By Geoff Tribe
Australia’s gift to the world was the gum- or Eucalyptus tree now found growing throughout the world where it has been planted for its timber, fire-wood, honey resource and as an ornamental. In southern Africa, eucalypt plantations not only provide hardwood timber and half the paper-pulp needs of the region, but are also found scattered throughout the landscape. Almost everywhere there was European habitation in the past and present, the ubiquitous eucalypt is bound to have been planted. At most wind pumps in the arid Karoo or the Kalahari Desert, a few eucalypts may be found growing nearby as a source of shade for the stock.
Origins of Eucalyptus in South Africa
South Africa is poorly endowed with natural forests, with only 0.3% of the land area afforested. Exploitation of these indigenous forests began with European settlement at the Cape of Good Hope in 1652 and gradually extended eastwards as the local resources became exhausted. Timber was required for shipbuilding, housing, ox-wagons, furniture and fuel. The early Cape governors realized the necessity for the importation of fast-growing exotic tree species and the first introductions were the common oak (Quercus robur) followed by cluster and stone pines (Pinus pinaster and Pinus pinea). By 1847, attempts were made to halt the exploitation and conserve what remained of the indigenous forests by restricting access. Increased demand for timber arose in the 1870s for railway sleepers, telegraph poles and props for mines. The first timber plantations consisting of eucalypts was established at Worcester in 1876 to provide firewood for railway locomotives. However, it was only during World War II when timber imports were disrupted and prices escalated that a boom in afforestation began and continued after the war with a total area of commercial plantations in South Africa now exceeding 1.5 million hectares, of which slightly less than half is under eucalypts.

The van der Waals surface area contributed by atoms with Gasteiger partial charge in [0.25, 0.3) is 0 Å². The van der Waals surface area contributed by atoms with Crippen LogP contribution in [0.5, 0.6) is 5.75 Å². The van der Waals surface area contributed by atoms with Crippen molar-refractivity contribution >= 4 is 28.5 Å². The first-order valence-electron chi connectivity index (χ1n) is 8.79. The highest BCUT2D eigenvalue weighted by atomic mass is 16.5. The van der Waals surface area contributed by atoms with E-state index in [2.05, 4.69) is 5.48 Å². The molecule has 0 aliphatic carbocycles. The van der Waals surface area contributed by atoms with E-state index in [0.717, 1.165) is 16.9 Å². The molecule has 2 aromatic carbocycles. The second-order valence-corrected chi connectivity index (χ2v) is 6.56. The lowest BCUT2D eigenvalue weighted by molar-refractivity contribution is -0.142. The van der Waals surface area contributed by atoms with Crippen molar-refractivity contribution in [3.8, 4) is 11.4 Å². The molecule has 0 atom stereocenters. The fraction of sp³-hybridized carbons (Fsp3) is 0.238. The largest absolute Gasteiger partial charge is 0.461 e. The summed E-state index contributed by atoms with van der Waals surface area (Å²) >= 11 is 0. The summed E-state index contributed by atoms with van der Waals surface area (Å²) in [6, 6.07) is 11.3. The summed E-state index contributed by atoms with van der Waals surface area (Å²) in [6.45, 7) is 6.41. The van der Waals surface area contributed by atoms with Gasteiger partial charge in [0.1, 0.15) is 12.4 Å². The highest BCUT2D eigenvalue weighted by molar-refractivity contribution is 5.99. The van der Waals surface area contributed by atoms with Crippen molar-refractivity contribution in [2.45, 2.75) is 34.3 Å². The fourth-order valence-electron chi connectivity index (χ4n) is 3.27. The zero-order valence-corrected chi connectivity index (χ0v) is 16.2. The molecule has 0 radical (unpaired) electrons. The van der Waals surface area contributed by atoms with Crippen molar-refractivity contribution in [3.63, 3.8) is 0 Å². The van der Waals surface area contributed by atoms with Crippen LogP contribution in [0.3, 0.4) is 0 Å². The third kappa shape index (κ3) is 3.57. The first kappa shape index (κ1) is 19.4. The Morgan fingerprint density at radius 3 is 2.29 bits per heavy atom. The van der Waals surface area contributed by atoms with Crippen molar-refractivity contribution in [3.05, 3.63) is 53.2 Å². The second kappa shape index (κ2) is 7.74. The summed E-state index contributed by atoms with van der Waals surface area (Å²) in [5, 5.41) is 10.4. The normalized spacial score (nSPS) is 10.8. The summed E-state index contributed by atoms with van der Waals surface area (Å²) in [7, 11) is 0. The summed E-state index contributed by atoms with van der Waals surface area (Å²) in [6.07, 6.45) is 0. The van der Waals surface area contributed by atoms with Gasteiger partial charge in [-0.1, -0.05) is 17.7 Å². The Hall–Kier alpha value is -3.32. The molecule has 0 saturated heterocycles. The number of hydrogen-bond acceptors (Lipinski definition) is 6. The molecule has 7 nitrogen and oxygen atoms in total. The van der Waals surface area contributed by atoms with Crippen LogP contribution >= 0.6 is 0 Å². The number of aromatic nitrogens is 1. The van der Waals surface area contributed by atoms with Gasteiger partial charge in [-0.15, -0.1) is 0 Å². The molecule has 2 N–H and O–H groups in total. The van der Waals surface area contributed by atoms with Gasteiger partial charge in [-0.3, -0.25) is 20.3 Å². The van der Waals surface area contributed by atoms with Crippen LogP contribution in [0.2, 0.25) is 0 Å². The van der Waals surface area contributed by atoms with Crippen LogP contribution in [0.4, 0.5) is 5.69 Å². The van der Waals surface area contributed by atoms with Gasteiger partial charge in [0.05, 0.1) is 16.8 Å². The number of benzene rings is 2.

Much of South Africa’s honey production relies on the nectar from these eucalypt plantations and woodlots throughout the country. Commercial eucalypt plantations, however, are not found in the Western Cape, but a variety of spectacular flowering gums have been planted as ornamentals (Fig. 1a,b,c,d). Many of these originate in the winter rainfall region of Western Australia and so are well adapted to the climate of the Cape. These exotic trees are able to grow rapidly and are able to outperform those in their country of origin because they are not subjected to the depredations of the many pests and diseases that afflict them in their natural environment.
Cape Town ornamental gums
The most striking of the Christmas flowering gums is the Red-flowering gum, Corymbia (Eucalyptus) ficifolia (Fig.2) which is extremely attractive to honeybees (Fig. 3) and many other insect species. There are colour varieties from a deep crimson to almost orange (Fig.4a,b,c,d,e,f) and some may be hybrids between the White-flowering gum, Corymbia calophylla (Fig. 5) as seen in the red tinges (Fig. 6). The profusion of clumped flowers is available to bees over a period of several weeks. Both nectar and pollen are produced in abundance and the honey of the red-flowering gum is distinctive in that, when the honey is extracted or a comb broken, the honey forms long ‘strings’. Another spectacular tree which flowers in late autumn is the swamp messmate Eucalyptus robusta (Fig.7).